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Columnists

Daft stereo types

James Cary

Cary

I happen to be good at wrapping presents. Give me some scissors and sellotape and I can wrap anything. And it'll look good. Seriously. And yet, I'm personally not fussed about wrapped presents. As an uncomplicated middle-aged man (very much the Michael McIntyre stereotype), a present is a present. My wife likes a bow and nice paper - a bow that is quickly untied and expensive paper that is quickly torn and destroyed. Such a waste. Surely the point of wrapping paper is to conceal the present until the very last minute? Look! A present! Exciting. Ooh, I wonder what it could be? How could I know? It's been wrapped up. Unwrap it and ta-daaaa!! Oh, how lovely. A plastic bag will do this perfectly well at almost zero cost. But somehow, birthday presents for my wife require something more than the plastic bag from the shop the present was bought in.

If stand-up comedy has taught us anything over the years, it is this: men and women are different. (As are cats and dogs in very amusing ways). This kind of comedy material can be tiresome - but why? Is it because the differences  between the sexes are so obvious that they are no longer funny? Or is it because the differences are not as great as we might think? As a society, we like to think that men and women should be completely interchangeable, even though the sexes are very much not the same. I have noticed that girls tend not to make very good gun and battle noises. But there are larger more objective differences: Men don't have wombs (see Life of Brian) and are ten times more likely to go to prison. Women have wombs and are at least three times less likely to commit suicide or be diagnosed with autism. These are glaring differences. The fact that women tend to like flowers, romantic comedies and nicely wrapped presents is no big deal. But it's still a deal.

The gender difference reared its head for me the other day and ruined something. More specifically, it ruined my enjoyment of one of the catchiest songs we've all heard in a long time. At first, I was grateful. I needed a new earworm. My previous one had been, rather surprisingly, 'Gay Bar' by Electric Six - a Ramones-like two minute explosion of guitar. But along came Daft Punk's 'Get Lucky'.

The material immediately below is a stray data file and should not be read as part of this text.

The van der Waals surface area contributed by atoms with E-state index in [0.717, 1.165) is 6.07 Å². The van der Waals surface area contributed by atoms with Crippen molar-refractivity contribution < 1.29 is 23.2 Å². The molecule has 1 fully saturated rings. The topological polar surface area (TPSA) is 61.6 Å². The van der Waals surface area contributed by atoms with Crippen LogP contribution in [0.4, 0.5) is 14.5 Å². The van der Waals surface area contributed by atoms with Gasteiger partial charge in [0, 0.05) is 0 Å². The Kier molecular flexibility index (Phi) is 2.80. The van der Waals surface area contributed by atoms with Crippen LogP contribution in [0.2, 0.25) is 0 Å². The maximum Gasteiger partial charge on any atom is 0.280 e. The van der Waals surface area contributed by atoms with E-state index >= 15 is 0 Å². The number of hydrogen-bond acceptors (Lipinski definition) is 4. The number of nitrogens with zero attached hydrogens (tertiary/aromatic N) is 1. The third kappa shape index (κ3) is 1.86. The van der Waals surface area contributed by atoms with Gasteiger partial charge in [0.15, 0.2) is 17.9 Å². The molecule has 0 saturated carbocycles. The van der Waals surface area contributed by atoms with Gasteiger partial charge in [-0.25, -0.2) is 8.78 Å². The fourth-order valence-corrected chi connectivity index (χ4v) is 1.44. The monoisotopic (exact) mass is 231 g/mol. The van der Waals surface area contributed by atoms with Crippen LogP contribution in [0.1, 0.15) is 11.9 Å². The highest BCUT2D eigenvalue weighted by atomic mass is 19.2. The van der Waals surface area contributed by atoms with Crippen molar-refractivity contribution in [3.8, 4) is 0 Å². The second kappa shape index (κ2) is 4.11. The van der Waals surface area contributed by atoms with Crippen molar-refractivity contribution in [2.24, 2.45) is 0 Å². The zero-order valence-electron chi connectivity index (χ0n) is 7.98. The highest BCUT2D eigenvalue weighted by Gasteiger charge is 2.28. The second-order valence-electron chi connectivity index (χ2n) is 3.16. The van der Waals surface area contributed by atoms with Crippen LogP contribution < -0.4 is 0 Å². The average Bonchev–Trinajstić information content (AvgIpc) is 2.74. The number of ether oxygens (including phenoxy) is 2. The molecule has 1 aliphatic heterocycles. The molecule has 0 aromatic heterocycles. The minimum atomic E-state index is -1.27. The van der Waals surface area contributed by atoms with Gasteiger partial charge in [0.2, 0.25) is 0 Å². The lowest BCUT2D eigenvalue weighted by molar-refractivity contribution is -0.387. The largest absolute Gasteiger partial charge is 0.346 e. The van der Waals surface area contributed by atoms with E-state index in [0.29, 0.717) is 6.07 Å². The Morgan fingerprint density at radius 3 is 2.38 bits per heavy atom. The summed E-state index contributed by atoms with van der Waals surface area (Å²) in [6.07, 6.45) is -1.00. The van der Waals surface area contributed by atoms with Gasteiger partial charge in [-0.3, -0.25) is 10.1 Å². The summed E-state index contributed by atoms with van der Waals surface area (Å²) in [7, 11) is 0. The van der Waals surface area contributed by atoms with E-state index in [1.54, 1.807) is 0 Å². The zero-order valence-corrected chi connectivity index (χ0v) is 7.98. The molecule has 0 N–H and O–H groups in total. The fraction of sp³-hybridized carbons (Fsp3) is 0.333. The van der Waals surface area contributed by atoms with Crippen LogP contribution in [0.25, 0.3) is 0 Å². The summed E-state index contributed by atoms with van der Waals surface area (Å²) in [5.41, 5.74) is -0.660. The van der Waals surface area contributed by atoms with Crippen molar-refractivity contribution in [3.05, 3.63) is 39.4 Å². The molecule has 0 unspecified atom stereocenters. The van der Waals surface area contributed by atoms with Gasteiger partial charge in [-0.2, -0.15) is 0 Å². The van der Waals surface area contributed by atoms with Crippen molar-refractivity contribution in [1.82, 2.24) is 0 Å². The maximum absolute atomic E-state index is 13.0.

What an extraordinary track. It sounds like how an Apple product looks. Contemporary and classic. Fresh, yet carefully chiselled. New but familiar. It reminds you of a previous Daft Punk hit, 'Voyager'. You know the one. It was endlessly used on the endless number of endless Channel 4 Top 50 countdown shows. And 'Get Lucky' sounds equally endless, like it could play forever. Some have already made hour-long looped versions of the song and put them on YouTube. At time of writing, one of these hour-long loops had 350k hits.

But after several hundred listens, you start to wonder what the song is about. Here it's slightly baffling. Some of the song reflects the cyclical melody, with words about the 'legend of the phoenix all ends with beginnings'. Then a few lines about identity: 'We've come too far to give up who we are'. This chimes with the official video in which the two Daft Punks, robotic Stig-like men, have an identity crisis and kill themselves by blowing themselves up with bombs and fire. Interesting.

And then the creepy part, containing the song title: 'She's up all night to the sun. I'm up all night to get some. She's up all night for good fun. I'm up all night to get lucky'. So what's the plan? Well, I'm a man and she's a woman so we want slightly different things out of this evening. She predominantly wants to party until daybreak rather than have sex. But I'd like some. So I'm staying the distance because if I hang around long enough, she might get weary. And then I'll 'get lucky' with a partied-out over-tired woman. Nice plan. Doesn't sound like either party are enjoying good fortune here, the lady especially.

Daft Punk's 'Get Lucky' is like a Class A drug. Alluring, exhilarating, glamorous and highly addictive - because it's ultimately unsatisfying, as well as pretty tawdry. It's like a turd in a beautifully gift-wrapped box. But I thought I wasn't into wrapping, being an uncomplicated middle-aged man. In this song's case, however, I'm all about the wrapping. So much for gender stereotypes.